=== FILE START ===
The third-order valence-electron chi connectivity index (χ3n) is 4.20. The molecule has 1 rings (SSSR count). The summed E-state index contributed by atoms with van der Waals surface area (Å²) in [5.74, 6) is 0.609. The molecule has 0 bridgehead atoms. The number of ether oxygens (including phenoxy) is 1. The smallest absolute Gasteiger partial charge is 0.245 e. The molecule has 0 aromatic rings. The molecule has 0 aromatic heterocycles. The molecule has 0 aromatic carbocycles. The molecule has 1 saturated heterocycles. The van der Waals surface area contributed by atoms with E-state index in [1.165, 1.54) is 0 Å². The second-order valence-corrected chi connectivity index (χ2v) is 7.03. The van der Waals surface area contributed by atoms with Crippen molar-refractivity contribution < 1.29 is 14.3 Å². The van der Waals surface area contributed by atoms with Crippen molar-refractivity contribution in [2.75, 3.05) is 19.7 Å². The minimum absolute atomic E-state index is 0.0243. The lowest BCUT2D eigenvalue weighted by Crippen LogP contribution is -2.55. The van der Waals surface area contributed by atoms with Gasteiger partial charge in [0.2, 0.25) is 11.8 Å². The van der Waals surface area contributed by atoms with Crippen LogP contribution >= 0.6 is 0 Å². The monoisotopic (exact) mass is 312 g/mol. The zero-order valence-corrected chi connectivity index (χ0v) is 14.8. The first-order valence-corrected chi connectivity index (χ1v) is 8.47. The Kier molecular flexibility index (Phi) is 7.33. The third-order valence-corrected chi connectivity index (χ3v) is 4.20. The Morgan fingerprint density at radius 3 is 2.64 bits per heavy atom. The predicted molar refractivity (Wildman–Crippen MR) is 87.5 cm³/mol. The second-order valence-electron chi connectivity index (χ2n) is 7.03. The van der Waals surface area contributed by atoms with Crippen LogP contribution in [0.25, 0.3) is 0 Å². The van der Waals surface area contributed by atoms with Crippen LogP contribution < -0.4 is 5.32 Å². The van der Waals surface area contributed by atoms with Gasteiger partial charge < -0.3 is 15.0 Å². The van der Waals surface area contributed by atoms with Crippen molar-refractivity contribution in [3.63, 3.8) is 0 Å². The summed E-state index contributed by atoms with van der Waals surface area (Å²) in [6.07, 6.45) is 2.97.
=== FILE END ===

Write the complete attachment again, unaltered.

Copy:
The third-order valence-electron chi connectivity index (χ3n) is 4.20. The molecule has 1 rings (SSSR count). The summed E-state index contributed by atoms with van der Waals surface area (Å²) in [5.74, 6) is 0.609. The molecule has 0 bridgehead atoms. The number of ether oxygens (including phenoxy) is 1. The smallest absolute Gasteiger partial charge is 0.245 e. The molecule has 0 aromatic rings. The molecule has 0 aromatic heterocycles. The molecule has 0 aromatic carbocycles. The molecule has 1 saturated heterocycles. The van der Waals surface area contributed by atoms with E-state index in [1.165, 1.54) is 0 Å². The second-order valence-corrected chi connectivity index (χ2v) is 7.03. The van der Waals surface area contributed by atoms with Crippen molar-refractivity contribution < 1.29 is 14.3 Å². The van der Waals surface area contributed by atoms with Crippen molar-refractivity contribution in [2.75, 3.05) is 19.7 Å². The minimum absolute atomic E-state index is 0.0243. The lowest BCUT2D eigenvalue weighted by Crippen LogP contribution is -2.55. The van der Waals surface area contributed by atoms with Gasteiger partial charge in [0.2, 0.25) is 11.8 Å². The van der Waals surface area contributed by atoms with Crippen LogP contribution >= 0.6 is 0 Å². The monoisotopic (exact) mass is 312 g/mol. The zero-order valence-corrected chi connectivity index (χ0v) is 14.8. The first-order valence-corrected chi connectivity index (χ1v) is 8.47. The Kier molecular flexibility index (Phi) is 7.33. The third-order valence-corrected chi connectivity index (χ3v) is 4.20. The Morgan fingerprint density at radius 3 is 2.64 bits per heavy atom. The predicted molar refractivity (Wildman–Crippen MR) is 87.5 cm³/mol. The second-order valence-electron chi connectivity index (χ2n) is 7.03. The van der Waals surface area contributed by atoms with Crippen LogP contribution in [0.25, 0.3) is 0 Å². The van der Waals surface area contributed by atoms with Crippen LogP contribution < -0.4 is 5.32 Å². The van der Waals surface area contributed by atoms with Gasteiger partial charge < -0.3 is 15.0 Å². The van der Waals surface area contributed by atoms with Crippen molar-refractivity contribution in [3.63, 3.8) is 0 Å². The summed E-state index contributed by atoms with van der Waals surface area (Å²) in [6.07, 6.45) is 2.97.